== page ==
Owen Jones provides his tips for managing this ever-expanding component of the Australian workforce
Many experts in the ‘Future of Work’ field are predicting that the workforce will be dominated by a contingent and freelance market, so without that feeling of ‘permanency’ how can you retain your contingent workforce and keep them engaged?
While contractors appreciate the nature of their engagement they still want to feel they are contributing to the culture and values of a business. Some of the key benefits that are forfeited include, annual leave, sick leave and company bonuses but other company benefits should be extended to help bring the workforce together.
Like all things in life and business it’s all about customer experience and this is never truer for a contingent worker. Too many times we hear stories of contractors being left in reception, not being shown where the toilets are and contractors that are not given a log on or lap top days after they’ve started – imagine how that would make you feel? First impressions really do count and if they are negative, it won’t help get the most out of your workforce and ultimately can be very damaging to your brand.
What little things can make a big difference?
- Someone to meet them (with a smile) at reception
- Full on-boarding and initiation
- Introduction to immediate team and key stakeholders
- Invite to team/company meetings
- Invited to the right e-mail groups to receive company updates/information
Going the extra mile will reap benefits:
- Buddy up – teaming a contingent worker with a permanent employee who knows the ropes is a great way to help with orientation and answering all those little questions. This is particularly important in a large, complex organisation
- Organise a coffee or lunch on their first day with immediate team to make them feel welcome
- Make sure they have a name badge on their desk and that an e-mail goes around explaining who they are and what they have joined to do
- Any internal functions or social club engagements, make sure they are given the option to attend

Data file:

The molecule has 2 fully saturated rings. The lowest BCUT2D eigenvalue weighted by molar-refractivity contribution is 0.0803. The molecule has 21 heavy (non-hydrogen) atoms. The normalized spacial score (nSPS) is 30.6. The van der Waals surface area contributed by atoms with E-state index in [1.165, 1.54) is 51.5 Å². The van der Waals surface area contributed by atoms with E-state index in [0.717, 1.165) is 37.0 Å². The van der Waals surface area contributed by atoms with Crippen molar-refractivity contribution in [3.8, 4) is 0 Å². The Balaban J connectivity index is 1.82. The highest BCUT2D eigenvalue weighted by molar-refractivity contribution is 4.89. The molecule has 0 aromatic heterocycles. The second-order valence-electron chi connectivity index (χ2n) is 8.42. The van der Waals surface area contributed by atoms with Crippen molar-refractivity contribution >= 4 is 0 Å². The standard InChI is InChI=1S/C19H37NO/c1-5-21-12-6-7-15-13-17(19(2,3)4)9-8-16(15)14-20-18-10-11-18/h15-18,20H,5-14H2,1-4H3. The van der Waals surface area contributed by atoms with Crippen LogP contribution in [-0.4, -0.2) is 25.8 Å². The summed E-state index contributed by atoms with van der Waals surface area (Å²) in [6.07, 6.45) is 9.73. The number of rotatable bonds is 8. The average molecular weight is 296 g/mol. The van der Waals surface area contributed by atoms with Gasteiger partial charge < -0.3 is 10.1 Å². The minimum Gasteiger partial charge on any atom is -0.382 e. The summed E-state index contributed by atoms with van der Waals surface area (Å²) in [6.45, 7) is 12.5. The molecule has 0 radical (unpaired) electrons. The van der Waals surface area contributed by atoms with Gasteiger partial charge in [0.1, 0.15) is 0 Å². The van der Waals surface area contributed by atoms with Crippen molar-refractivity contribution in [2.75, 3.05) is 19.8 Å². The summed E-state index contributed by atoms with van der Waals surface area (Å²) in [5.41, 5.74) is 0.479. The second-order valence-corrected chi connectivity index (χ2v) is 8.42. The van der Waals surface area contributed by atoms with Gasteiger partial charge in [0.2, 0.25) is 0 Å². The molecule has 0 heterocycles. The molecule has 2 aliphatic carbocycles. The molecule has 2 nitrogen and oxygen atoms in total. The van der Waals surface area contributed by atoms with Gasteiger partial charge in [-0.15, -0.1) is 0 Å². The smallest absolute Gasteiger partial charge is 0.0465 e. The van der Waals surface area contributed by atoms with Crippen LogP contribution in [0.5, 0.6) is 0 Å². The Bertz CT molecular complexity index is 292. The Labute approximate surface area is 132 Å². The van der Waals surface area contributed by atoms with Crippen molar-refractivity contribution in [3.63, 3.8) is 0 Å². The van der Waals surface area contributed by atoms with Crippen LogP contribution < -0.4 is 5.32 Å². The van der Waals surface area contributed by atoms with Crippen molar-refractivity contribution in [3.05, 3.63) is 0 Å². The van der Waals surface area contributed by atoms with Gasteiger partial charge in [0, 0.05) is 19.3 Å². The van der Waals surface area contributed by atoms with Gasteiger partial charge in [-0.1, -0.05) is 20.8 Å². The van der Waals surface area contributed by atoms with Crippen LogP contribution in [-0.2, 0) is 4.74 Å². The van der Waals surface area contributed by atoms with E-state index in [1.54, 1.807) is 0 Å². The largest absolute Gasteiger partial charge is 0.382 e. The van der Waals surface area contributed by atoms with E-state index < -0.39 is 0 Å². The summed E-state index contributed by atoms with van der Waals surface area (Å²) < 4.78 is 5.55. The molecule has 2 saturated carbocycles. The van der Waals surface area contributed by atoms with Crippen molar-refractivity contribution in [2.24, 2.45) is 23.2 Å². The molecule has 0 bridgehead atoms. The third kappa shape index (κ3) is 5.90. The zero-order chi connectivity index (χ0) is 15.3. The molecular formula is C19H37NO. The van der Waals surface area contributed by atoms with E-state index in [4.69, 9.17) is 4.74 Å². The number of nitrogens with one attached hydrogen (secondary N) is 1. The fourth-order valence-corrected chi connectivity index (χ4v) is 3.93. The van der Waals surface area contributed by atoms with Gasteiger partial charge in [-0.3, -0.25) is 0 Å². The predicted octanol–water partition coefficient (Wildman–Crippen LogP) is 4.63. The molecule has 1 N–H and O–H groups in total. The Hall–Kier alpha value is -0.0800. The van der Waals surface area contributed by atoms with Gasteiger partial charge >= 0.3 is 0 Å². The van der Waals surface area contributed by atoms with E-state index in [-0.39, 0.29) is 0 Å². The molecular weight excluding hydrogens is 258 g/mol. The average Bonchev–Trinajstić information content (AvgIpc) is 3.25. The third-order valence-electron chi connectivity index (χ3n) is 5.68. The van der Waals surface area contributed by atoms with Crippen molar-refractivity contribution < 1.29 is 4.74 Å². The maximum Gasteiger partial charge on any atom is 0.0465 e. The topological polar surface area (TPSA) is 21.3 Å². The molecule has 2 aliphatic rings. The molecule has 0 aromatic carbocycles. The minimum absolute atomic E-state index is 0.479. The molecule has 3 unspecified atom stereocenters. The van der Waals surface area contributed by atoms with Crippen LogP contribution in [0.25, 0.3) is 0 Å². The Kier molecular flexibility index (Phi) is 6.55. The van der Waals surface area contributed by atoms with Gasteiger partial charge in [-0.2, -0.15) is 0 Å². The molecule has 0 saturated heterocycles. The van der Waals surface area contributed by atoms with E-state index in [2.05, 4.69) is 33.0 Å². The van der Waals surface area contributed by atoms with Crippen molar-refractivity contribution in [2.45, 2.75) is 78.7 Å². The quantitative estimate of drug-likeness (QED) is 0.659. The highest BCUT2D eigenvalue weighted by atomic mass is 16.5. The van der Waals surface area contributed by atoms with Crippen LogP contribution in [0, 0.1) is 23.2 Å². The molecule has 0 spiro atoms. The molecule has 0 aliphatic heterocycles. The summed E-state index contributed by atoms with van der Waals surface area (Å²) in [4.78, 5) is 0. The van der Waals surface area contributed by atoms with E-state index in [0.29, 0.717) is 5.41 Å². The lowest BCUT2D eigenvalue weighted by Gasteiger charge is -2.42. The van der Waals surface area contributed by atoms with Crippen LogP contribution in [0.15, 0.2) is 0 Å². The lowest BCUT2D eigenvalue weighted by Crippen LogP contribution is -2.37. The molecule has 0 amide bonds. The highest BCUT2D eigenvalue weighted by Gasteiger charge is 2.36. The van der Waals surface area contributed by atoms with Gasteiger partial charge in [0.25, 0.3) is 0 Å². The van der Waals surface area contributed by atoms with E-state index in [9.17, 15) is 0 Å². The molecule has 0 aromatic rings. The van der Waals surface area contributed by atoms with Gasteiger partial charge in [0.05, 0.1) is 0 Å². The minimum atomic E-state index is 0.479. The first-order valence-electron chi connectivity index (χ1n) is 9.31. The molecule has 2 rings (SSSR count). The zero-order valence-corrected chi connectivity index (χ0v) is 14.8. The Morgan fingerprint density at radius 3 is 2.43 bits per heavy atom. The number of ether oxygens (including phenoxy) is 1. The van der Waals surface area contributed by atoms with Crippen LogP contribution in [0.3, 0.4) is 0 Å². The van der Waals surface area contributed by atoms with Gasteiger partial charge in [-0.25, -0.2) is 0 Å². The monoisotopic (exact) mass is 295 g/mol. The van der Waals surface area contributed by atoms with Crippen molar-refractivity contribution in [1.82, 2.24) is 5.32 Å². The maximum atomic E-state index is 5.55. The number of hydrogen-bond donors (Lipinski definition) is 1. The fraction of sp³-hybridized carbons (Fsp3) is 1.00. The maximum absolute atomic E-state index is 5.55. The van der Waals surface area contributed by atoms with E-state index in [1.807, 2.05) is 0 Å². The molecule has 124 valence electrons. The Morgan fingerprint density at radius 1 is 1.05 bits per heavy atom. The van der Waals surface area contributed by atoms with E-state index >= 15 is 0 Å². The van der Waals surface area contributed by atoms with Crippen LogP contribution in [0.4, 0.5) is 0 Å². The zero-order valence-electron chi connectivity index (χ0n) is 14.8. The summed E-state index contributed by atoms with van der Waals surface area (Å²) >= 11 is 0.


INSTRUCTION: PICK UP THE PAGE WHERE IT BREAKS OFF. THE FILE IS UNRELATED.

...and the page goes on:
There are now many online tools that can be used to on-board your workforce and also to gauge how your workforce is ‘feeling’. For example, receiving an SMS from the CEO welcoming you on your first day is a great way to make someone feel that they are a part of the team. These types of tools can also be used for reminding staff to complete company specific new starter training such as Work Health and Safety.
Two of the leading tech companies that offer these services are Culture Amp www.cultureamp.com and enboarder www.enboarder.com.
Surveys and online feedback tools are being used by consultancies to stay in contact with their contractors and measure the level of engagement or highlight any contractors with red flags. These responses can then be communicated with the client and potentially stop any early issues or concerns.
Everyone loves achieving a goal!
Another great driver of a workforce is hitting a goal or a target. Whether it be an individual goal or a company target if your contingent workforce is part of that process and they are included in the progress and reporting they will feel like they are adding value, so set goals and explain why it is important for them and the business. Don’t forget, if you achieve the goal to include them in the celebration!
If you are hiring a team of individuals with unique skillsets the last thing you want is for them to walk offsite five months into a six month project with all the IP and no handover. The downside to a contingent workforce is the short notice periods and lack of ownership and this does open up the possibility of contractors not seeing out the full tenure of their contract.
If a completion fee is placed on the assignment it can reduce the risk of contractors leaving at a crucial stage of the assignment and therefore will reduce the possibility of increased cost and deadlines being missed. While offering a remuneration bonus on the completion of a task or project may not be a favoured approach by many companies, it can be very effective for highly specific and critical projects.
The most common complaint we receive from contractors is the lack of individual communication.
Make sure that all your contractors are receiving regular one on ones and updates as to how they are getting on performance wise and seek their feedback.
When their contract is two months from completion start talking to them about what will happen next. You might not be able to give them all the information or to tell them they will be extended but they need to be kept in the loop.
Our research shows that at 7 weeks out from contract completion contingent workers will start looking for their next assignment. This isn’t a sign of disloyalty, one of the key goals for a contingent worker is to make sure they have continued employment and if there is no communication they need to look after themselves!
My top 5 tips to keep contingent workers engaged
- Make their first day a great day through Introduction, on boarding and technology set up
- Set clear goals and expectations
- Utilise any internal tools and surveys to get a health-check
- Have regular catch ups (formal or informal)
- Update and renew their contract as early as possible (if unsure just communicate that with them)
Owen Jones is the general manager (Vic) of Davidson Technology. If you would like to hear more on how Davidson manage their contingent workforce and what we offer our clients please feel free to contact me directly at firstname.lastname@example.org